Why Linda Ronstadt Still Matters to Tucson

A Tucson music historian reflects on the lasting influence of our city's most famous musical export

Linda Ronstadt's singing days are over but her hometown's love affair with the storied singer is anything but.

And that love affair goes both ways. She still owns a home in Tucson, keeps in touch with her childhood friends and remains inquisitive about goings-on in her hometown.

Part of Tucson's attachment to Ronstadt is that she is so much a Tucson girl.

Ronstadt grew up just off Prince Road in a small house next to a massive cottonwood tree, now torn down. It was in her childhood house that, on her second birthday, the father of Chicano music—Lalo Guerrero—awoke her with a birthday serenade. Guerrero was a close friend of her father, Gilbert Ronstadt, who ran the family hardware business downtown.

The Ronstadt family was a musical bunch that shared songs in sibling harmony every night as the dishes were washed and put away. Her dad was an eclectic and tasteful music lover whose well-worn record collection ran the gamut from Nelson Riddle American standards to mariachis and ranchera singers.

As a child, Linda grew up in the musical shadow of her older brother, Peter, who would later become Tucson's chief of police. Pete was a gifted boy soprano soloist in the Tucson Arizona Boys Chorus until one summer when his voice suddenly plunged into the bass-baritone register. But in his Boys Chorus days, Linda was his understudy, learning all of the repertoire he would sing, including the Pirates of Penzance, which she would later record.

She followed Pete into the coffeehouses of Tucson, singing harmony at first and growing stronger in finding her own voice. She attended the University of Arizona, as she says, "for about a minute," before heading to California to work on being discovered.

Her musical career is one of integrity from beginning to end. She was disciplined and hard-working, with a gift for finding material that fit both her voice and spirit. She surrounded herself with the best talent she could find throughout her career—from the Stone Poneys days, through the times when the Eagles backed her up, and on to American standards with Nelson Riddle, country with Emmylou Harris and Dolly Parton, and ranchera recordings with Mariachi Vargas, Los Camperos de Nati Cano and the best of that world. She made her voice a vehicle for many of the best songwriters of the day, from Warren Zevon to Jackson Browne, Lowell George, Jimmy Webb, Karla Bonoff and many more.

She brought recording business back to Tucson whenever she could, often laying down vocal tracks and doing mastering in local studios. Ronstadt even recorded one whole album here —The Western Wall, with Emmylou Harris, recorded at the Arizona Inn.

People still talk about seeing her in local coffeehouses as a young girl, or singing "Tumbling Dice" with Mick Jagger and the Rolling Stones at the Tucson Convention Center. Her performances of classics from the golden era of mariachi helped the genre gain a second wind, and forced the Tucson International Mariachi Conference to add an extra night to its performances. And at one of those mariachi appearances she showed her love for Lalo Guerrero by acting as the backup singer for the man who serenaded her when she turned 2.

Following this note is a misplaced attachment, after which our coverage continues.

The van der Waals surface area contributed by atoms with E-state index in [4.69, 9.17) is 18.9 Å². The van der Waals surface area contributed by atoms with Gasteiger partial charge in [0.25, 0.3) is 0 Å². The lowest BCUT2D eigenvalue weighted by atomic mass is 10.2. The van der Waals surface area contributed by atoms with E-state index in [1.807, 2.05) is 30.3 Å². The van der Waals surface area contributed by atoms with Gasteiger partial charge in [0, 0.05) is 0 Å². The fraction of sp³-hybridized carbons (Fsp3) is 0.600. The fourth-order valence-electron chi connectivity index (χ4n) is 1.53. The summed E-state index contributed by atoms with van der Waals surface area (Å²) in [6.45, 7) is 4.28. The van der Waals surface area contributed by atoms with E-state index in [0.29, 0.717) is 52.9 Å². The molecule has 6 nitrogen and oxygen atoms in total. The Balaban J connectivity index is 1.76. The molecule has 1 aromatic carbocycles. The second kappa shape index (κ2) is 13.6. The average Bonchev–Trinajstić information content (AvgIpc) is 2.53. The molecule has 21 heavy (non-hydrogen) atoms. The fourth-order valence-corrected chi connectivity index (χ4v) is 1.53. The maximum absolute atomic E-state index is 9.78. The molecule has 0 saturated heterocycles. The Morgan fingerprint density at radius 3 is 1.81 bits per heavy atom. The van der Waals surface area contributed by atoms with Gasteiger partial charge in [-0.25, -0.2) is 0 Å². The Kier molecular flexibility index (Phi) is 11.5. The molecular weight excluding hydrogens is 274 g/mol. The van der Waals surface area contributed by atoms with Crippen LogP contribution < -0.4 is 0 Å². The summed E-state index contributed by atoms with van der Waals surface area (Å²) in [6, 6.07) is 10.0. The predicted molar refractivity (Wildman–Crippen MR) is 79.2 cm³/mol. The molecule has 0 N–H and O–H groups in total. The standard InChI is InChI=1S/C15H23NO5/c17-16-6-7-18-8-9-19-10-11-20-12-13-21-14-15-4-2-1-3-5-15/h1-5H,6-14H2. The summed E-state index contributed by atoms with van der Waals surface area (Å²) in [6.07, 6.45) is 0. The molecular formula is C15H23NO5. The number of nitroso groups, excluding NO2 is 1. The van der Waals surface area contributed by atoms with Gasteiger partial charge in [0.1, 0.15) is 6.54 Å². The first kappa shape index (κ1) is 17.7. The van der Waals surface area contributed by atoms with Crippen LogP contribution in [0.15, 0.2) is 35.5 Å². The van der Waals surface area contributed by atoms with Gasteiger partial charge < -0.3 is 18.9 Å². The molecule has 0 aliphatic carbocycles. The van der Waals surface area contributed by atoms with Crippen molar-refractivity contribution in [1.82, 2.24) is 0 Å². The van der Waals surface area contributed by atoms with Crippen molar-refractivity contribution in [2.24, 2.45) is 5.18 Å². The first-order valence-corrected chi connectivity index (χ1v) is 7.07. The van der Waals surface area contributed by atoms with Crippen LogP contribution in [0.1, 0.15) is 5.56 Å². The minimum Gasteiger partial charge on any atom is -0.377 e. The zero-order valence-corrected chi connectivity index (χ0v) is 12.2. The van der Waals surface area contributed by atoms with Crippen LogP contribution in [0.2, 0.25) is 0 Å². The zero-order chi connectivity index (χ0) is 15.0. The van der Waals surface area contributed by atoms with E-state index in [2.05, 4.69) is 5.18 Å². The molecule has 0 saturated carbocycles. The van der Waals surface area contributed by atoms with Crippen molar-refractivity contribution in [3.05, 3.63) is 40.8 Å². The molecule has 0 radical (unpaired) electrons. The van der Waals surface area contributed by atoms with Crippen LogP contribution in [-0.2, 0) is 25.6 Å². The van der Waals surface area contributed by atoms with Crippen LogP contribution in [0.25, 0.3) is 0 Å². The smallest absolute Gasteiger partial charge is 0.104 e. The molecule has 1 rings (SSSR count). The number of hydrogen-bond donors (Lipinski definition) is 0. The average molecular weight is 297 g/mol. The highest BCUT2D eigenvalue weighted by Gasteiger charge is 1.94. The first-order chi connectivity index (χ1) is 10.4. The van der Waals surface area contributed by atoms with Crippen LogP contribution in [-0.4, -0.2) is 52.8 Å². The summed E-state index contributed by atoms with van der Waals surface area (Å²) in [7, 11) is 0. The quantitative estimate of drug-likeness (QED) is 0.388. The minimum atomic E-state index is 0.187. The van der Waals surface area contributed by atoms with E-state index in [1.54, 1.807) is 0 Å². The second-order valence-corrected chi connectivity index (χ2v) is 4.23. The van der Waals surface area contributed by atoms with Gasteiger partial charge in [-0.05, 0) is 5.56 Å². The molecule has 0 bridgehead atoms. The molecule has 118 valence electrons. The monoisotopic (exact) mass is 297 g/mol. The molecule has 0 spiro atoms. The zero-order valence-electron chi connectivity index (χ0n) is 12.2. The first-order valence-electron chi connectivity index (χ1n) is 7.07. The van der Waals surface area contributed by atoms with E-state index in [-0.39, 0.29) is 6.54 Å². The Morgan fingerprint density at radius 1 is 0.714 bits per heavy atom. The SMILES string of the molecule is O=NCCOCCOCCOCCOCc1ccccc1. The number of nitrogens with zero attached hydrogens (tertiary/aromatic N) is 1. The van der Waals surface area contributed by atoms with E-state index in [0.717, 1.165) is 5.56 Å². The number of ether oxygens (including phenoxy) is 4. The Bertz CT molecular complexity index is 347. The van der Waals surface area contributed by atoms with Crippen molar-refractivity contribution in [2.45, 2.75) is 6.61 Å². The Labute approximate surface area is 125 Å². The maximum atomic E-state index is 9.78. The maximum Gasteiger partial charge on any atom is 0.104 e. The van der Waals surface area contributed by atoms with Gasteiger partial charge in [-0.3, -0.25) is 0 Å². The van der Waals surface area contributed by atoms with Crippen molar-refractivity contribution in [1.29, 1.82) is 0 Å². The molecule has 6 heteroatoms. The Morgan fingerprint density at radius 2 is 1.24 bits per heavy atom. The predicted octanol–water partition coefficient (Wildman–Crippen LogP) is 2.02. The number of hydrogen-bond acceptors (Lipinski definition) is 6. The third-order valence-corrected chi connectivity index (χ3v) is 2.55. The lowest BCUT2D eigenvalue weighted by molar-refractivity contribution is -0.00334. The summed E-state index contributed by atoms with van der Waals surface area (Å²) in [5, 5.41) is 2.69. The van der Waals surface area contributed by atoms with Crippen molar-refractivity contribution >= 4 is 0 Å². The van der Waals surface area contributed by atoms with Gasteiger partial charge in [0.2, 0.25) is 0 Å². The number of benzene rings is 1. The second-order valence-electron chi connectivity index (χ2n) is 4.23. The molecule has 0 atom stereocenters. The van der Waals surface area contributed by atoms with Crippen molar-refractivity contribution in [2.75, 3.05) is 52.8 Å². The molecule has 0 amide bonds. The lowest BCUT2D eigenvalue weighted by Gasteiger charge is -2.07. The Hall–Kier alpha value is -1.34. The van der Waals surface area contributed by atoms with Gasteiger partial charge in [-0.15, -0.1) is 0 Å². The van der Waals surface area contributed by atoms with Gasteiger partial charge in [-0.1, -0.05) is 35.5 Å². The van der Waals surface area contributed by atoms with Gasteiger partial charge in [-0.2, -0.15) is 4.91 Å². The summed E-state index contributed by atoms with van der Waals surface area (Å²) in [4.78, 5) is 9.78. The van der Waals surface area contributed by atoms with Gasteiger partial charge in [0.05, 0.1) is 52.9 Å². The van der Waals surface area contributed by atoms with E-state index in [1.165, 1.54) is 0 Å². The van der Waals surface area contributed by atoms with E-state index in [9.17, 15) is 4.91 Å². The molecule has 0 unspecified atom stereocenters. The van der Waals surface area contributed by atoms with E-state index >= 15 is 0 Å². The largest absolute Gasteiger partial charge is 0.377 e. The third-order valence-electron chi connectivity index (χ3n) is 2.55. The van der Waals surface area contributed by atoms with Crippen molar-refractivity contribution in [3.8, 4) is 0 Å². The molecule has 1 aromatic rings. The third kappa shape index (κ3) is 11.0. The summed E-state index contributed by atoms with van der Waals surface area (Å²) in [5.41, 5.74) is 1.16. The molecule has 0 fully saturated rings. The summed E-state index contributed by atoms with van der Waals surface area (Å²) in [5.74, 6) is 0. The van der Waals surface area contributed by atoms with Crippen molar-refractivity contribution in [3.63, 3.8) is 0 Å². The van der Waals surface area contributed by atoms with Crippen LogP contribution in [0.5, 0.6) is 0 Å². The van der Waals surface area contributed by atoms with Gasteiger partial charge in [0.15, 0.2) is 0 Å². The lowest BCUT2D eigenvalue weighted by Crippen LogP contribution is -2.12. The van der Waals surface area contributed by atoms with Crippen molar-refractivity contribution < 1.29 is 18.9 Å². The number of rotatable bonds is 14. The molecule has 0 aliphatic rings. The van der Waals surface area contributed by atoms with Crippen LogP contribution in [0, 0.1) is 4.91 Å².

She took a personal interest in fledgling mariachi and ranchera singers from Tucson, including Monica Treviño, and introduced the members of Tucson's Mariachi Cobre to her vocal coach, after which Cobre set the standard for vocal work for years. And along with giants Mariachi Vargas de Tecalitlán and Los Camperos de Nati Cano, she turned to Cobre and Tucsonan Gilbert Velez's group to record with her on her Canciones de Mi Padre and Mas Canciones CDs.

When she began touring with symphony orchestras, singing American standards, Ronstadt turned to Tucson jazz icon Jeff Haskell to write arrangements and often to serve as conductor on the tours. And on a personal note, Linda generously agreed to be on the advisory board on this writer's film on mariachis in Tucson.

Tucson loves her as much for the person she is as for her musicianship. Courageous, opinionated, outspoken and proud of her roots, she is well read, well informed and ready to get involved in whatever flips her switch.

When SB 1070 was signed, she was among the first rallying to protest at the state Capitol in Phoenix. And on several occasions she went door to door endorsing local candidates for office that she believed in.

When victims of domestic violence in Tucson had nowhere to go to escape, either by themselves or with their children, Ronstadt ponied up the money to build the Casa De Los Niños battered women shelter. Her caring for our city and for those most vulnerable has never ceased.

But no doubt Linda Ronstadt's greatest connection to her hometown has been the inspiration for every aspiring young singer this city has produced. Every local young belter has a Linda Ronstadt tune in the hip pocket. And every mariachi has a tune or two learned first from Linda Ronstadt.

Daniel Buckley is currently working on his 8th documentary film, The Mariachi Miracle (AKA Mariachis Transform Tucson). For more go to http://www.danielbuckleyarts.com.